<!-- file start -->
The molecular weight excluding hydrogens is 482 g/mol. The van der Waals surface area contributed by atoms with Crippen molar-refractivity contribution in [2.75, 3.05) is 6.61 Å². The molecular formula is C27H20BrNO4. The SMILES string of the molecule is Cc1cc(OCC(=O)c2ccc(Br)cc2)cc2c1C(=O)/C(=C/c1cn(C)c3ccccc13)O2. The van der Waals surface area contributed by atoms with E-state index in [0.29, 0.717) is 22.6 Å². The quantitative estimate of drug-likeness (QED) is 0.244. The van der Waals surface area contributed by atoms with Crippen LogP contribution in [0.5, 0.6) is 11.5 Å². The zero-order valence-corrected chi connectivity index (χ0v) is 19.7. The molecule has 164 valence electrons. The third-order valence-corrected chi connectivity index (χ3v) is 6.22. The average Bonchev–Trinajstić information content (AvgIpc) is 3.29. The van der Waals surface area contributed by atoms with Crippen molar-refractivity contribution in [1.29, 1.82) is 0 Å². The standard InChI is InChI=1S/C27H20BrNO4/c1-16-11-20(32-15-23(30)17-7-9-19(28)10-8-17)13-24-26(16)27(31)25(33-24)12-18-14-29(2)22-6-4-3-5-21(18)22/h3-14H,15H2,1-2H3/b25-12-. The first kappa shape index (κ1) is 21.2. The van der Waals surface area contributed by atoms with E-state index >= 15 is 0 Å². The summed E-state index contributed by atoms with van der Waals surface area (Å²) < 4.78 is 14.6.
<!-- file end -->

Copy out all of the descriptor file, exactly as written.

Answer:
The molecular weight excluding hydrogens is 482 g/mol. The van der Waals surface area contributed by atoms with Crippen molar-refractivity contribution in [2.75, 3.05) is 6.61 Å². The molecular formula is C27H20BrNO4. The SMILES string of the molecule is Cc1cc(OCC(=O)c2ccc(Br)cc2)cc2c1C(=O)/C(=C/c1cn(C)c3ccccc13)O2. The van der Waals surface area contributed by atoms with E-state index in [0.29, 0.717) is 22.6 Å². The quantitative estimate of drug-likeness (QED) is 0.244. The van der Waals surface area contributed by atoms with Crippen LogP contribution in [0.5, 0.6) is 11.5 Å². The zero-order valence-corrected chi connectivity index (χ0v) is 19.7. The molecule has 164 valence electrons. The third-order valence-corrected chi connectivity index (χ3v) is 6.22. The average Bonchev–Trinajstić information content (AvgIpc) is 3.29. The van der Waals surface area contributed by atoms with Crippen molar-refractivity contribution in [1.29, 1.82) is 0 Å². The standard InChI is InChI=1S/C27H20BrNO4/c1-16-11-20(32-15-23(30)17-7-9-19(28)10-8-17)13-24-26(16)27(31)25(33-24)12-18-14-29(2)22-6-4-3-5-21(18)22/h3-14H,15H2,1-2H3/b25-12-. The first kappa shape index (κ1) is 21.2. The van der Waals surface area contributed by atoms with E-state index >= 15 is 0 Å². The summed E-state index contributed by atoms with van der Waals surface area (Å²) < 4.78 is 14.6.